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Poll: Business owners still undecided on election, leaning toward Donald Trump

Donald Trump
Jewel Samad | AFP | Getty Images
Donald Trump

With the Republican National Convention in full swing in Cleveland and just over three months until Election Day, voters are watching Donald Trump and Hillary Clinton closely on the campaign trail.

But a new poll finds that votes from a large portion of business owners are still up for grabs.

Data from nonpartisan small-business networking platform Manta finds 35 percent of small-business owners are still undecided on who they are voting for in November. Among those who are decided, 37 percent say they're voting for Trump, and 28 percent say they back Clinton.

And it's not as if these business owners aren't planning to head to the polls in November. Manta finds that 86 percent plan to vote in the general election, while 14 percent plan to stay home. Asked which party they align with, 34 percent say they're Republican, 27 percent identify as Democrat and 39 percent say "other." Manta surveyed 652 small-business owners for the poll.

Small-business advocates say the group remains largely undecided due to a lack of clarity on what either candidate plans to do for Main Street.

The conservative lobbying group the National Federation of Independent Business has consistently found government regulations to be a top issue for its membership, but neither Trump nor Clinton have laid out a plan to tackle the problem in a way that has resonated with small businesses.

"We would like to see both candidates talk about regulations in detail," says Jack Mozloom, NFIB spokesman. "It's not enough to talk 'red tape.' We would like to know which regulations they'd like to modify."

Both Trump and Clinton have spoken frequently about tax reform. Trump vows no business of "any size" will pay more than 15 percent of their income in business taxes and has vowed to repeal the estate tax, which taxes transferred property post-death, a concern for entrepreneurs. His personal income plan has four brackets — 0 percent, 10 percent, 20 percent and 25 percent — which is key for small business owners, as many file individually.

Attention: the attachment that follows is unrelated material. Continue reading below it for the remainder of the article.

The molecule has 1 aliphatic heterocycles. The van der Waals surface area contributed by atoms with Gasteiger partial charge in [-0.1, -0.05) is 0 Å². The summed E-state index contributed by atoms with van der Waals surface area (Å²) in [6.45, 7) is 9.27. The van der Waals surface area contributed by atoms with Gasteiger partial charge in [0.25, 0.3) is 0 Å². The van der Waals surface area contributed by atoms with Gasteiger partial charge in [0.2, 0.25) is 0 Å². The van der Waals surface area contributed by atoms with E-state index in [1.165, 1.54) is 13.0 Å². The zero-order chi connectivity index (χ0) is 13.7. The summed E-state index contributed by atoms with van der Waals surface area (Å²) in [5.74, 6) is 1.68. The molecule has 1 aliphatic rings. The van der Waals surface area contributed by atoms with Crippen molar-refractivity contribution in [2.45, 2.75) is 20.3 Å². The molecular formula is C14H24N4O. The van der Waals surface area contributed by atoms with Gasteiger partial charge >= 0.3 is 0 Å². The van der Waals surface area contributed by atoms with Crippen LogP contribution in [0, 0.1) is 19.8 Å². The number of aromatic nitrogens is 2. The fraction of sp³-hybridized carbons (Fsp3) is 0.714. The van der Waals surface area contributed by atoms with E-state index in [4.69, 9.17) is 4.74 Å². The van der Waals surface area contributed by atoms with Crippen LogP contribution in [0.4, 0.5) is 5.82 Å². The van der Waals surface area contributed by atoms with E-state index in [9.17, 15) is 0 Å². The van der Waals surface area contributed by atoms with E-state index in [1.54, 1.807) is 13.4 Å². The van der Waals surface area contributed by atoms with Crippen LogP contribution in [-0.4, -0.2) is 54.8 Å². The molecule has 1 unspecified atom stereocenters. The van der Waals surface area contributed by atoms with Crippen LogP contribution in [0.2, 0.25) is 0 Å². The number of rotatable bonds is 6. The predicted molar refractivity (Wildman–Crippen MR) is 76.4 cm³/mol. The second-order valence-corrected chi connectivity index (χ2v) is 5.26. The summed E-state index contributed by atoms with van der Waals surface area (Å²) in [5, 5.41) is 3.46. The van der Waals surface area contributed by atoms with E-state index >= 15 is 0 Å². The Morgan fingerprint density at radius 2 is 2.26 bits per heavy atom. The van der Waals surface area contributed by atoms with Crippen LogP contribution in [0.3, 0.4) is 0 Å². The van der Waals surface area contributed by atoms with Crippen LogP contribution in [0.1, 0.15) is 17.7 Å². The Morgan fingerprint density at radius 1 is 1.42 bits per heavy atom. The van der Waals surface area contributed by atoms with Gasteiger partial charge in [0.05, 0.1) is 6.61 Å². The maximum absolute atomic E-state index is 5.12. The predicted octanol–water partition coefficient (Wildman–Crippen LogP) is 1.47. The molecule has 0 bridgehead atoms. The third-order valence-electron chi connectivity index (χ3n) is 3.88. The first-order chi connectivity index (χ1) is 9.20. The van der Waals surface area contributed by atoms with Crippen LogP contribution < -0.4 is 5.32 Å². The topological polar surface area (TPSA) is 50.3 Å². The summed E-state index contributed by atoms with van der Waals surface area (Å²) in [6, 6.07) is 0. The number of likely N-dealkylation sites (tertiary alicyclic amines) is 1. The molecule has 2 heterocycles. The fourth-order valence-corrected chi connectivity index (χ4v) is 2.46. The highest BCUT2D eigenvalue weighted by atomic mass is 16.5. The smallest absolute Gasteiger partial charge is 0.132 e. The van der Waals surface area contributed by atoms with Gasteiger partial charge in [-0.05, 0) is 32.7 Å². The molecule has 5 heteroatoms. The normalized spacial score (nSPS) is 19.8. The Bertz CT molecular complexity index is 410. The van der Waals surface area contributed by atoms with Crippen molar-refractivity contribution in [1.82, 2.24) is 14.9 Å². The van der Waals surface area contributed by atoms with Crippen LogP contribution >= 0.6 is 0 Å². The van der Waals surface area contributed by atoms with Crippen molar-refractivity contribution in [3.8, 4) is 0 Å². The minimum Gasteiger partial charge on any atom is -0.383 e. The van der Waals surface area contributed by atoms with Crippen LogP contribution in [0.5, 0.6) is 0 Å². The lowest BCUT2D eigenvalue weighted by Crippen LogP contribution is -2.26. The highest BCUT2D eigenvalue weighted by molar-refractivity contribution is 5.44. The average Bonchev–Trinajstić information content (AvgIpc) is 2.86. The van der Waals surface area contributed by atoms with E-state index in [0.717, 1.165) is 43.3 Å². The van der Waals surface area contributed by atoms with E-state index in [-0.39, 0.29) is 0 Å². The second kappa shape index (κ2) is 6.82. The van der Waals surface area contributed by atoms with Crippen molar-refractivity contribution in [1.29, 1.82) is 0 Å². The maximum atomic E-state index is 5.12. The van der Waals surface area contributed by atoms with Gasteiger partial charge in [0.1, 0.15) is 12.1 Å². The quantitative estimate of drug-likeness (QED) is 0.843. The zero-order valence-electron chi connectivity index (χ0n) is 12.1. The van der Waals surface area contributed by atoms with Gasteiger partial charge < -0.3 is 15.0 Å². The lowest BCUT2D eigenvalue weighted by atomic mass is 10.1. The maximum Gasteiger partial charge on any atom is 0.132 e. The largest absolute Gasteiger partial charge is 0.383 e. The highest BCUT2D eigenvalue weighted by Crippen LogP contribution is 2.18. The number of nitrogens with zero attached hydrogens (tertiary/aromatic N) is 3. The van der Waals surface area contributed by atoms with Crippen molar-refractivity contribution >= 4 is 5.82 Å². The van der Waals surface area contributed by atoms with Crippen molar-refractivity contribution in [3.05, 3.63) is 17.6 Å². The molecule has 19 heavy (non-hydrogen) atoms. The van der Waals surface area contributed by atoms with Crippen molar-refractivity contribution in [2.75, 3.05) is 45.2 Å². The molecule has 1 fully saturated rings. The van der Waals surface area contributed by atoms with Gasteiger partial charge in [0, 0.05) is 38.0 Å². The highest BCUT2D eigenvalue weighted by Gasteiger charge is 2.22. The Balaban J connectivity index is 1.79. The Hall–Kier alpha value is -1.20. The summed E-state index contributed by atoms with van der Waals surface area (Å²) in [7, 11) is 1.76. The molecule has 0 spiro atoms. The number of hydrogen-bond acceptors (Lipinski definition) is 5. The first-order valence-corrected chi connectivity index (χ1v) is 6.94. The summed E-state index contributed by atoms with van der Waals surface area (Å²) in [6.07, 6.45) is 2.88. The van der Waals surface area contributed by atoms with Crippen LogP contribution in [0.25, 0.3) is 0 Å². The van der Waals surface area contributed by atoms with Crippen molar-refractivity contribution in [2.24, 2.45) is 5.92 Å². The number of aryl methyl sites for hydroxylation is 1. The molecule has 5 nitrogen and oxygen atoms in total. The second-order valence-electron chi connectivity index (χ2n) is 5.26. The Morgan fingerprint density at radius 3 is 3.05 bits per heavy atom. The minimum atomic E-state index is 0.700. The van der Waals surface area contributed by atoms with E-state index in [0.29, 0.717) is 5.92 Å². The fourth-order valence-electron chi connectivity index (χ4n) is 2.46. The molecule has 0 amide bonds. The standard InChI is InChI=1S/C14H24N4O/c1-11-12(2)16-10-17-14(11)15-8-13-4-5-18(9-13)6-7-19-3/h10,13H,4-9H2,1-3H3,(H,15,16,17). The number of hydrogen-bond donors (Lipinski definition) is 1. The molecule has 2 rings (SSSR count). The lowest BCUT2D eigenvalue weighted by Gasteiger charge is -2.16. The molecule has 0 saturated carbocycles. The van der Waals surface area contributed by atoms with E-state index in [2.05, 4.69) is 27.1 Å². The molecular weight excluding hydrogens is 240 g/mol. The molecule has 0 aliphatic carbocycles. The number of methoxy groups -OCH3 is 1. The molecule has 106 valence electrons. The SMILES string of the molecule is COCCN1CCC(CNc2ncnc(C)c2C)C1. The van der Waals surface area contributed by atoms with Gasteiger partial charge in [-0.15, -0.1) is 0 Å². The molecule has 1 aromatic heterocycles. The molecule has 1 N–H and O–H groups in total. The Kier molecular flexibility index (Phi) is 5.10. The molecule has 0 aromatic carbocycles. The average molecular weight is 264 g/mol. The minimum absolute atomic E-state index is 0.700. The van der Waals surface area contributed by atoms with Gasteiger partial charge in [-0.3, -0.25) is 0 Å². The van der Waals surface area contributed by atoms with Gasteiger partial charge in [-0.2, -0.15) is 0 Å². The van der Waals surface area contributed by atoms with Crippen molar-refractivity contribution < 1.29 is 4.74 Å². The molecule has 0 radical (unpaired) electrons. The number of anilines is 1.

Clinton has spoken about enacting tax reform that is friendlier to small businesses and voted against repealing the estate tax.

On the wage front, another top issue, Trump has wavered on his plans for enacting a higher federal minimum wage, which has been stagnant at $7.25 an hour since 2009. He told NBC in May that "states should decide" their own wages. Clinton has been vocal about supporting $12 at the federal level and $15 at the local level where applicable.

Health-care reform is also a major concern on Main Street. Trump has voted to repeal and replace Obamacare with a national marketplace on his first day in office, while Clinton supports Obama's Affordable Care Act and would like to see it strengthened.

"Regulatory hurdles are significant, and health care in particular is heavy on the minds of entrepreneurs," says Molly Day, spokeswoman for the nonpartisan National Small Business Association. "No one has a concrete plan."

Mozloom adds, "They both have work to do to earn the small-business vote."